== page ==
Dr. Arthur C. Clarke

Arthur C. Clarke died today (or actually tomorrow my time) in Sri Lanka. The last of the Big Three science fiction writers has left the building.

There is a video on YouTube of him making a birthday wish at the age of 90. I watched it last week. I won’t post here, simply because it does not seem appropriate to remember him this way. Men like him should be remembered for their great achievements, not the frail entities that they are later in life. Better to show this:
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I read the books of Arthur C. Clarke and Isaac Asimov and Robert Heinlein from when I was between 8 or 9 until I’d completely read all of their work (save Asimov – just too much) when I was around 14. I still pick up their books and read them today, but they are badly dated. What was important in 1972 is a long way from where we are now, and where we think we are going. The importance of these authors is only to us who grew up in the era, and who read them at a particularly impressionable age.

That said, they were the most powerful influences on me growing up, much stronger than the teachers who stood physically in front of me trying to pass on their wisdom (or pass the time) in late Elementary and Junior High School. Isaac Asimov taught me science; everything I feel I know or believe comes directly from his non-fiction works directed at youngsters. What I learned in later textbooks and schoolwork only built on the frame that Asimov gave to me. In 1992, I was at my very first tradeshow in Chicago when Asimov’s death was announced. I cried—I really felt like I’d personally let him down by not becoming a scientist.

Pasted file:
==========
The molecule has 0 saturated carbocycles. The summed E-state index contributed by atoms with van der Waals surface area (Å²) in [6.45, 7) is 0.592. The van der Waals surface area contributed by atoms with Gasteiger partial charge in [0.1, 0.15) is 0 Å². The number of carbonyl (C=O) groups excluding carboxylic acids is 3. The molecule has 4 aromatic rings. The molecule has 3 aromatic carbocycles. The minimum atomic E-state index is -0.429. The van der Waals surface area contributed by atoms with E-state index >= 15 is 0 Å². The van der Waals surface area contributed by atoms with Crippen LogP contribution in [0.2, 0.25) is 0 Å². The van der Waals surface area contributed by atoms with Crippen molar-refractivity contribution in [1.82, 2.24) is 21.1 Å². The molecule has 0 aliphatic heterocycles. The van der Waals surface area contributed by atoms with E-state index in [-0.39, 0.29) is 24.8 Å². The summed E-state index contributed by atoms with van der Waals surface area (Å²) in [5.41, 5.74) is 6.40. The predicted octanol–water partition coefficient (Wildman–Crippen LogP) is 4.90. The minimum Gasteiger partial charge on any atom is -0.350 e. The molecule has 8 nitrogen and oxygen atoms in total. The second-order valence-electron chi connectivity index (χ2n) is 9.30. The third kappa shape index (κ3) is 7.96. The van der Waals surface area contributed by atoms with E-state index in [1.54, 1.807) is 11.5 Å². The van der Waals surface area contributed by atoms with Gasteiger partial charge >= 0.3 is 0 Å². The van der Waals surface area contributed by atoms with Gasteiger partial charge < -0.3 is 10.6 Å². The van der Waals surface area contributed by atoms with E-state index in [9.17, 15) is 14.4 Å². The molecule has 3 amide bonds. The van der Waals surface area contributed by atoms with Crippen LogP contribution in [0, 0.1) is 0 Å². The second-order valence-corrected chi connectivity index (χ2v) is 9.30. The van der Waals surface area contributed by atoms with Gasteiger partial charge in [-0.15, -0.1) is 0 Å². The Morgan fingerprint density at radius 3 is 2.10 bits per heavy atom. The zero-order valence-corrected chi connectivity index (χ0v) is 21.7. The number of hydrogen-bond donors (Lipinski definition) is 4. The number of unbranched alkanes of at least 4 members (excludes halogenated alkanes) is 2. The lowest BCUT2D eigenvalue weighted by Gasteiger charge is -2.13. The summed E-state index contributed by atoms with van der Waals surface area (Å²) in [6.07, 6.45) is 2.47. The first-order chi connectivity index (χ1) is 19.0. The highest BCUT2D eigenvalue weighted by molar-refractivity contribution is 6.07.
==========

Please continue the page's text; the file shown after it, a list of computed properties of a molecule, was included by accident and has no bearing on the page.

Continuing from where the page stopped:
Arthur Clarke spoke from a higher ground than Asimov or Heinlein. Asimov taught me all of the nuts and bolts of science and history, but he never had Clarke’s touch for making them magical. Heinlein was simply never as serious as the other two. It seems so odd to me that as a middle age adult that I am much closer to Heinlein’s writings philosophically.

My favorite book by Clarke was Rendezvous with Rama. I read the whole book in the backseat of Dad’s car on a long, eight hour trip from New Castle, Indiana to New Glarus, Wisconsin in 1974. I vividly remember how much fun it was to read that book then. I understand they’re making a movie of it. I shudder at the thought, but hope that the movie preserves some of the essence of the book.

I just looked on Amazon—my feelings about the suitability of Clarke’s books in the 21st century seems to be matched in the marketplace. Most of his works are out of print.

The Nine Billion Names of God. Tales of the White Hart. Childhood’s End. The names of these books still send shivers through me.

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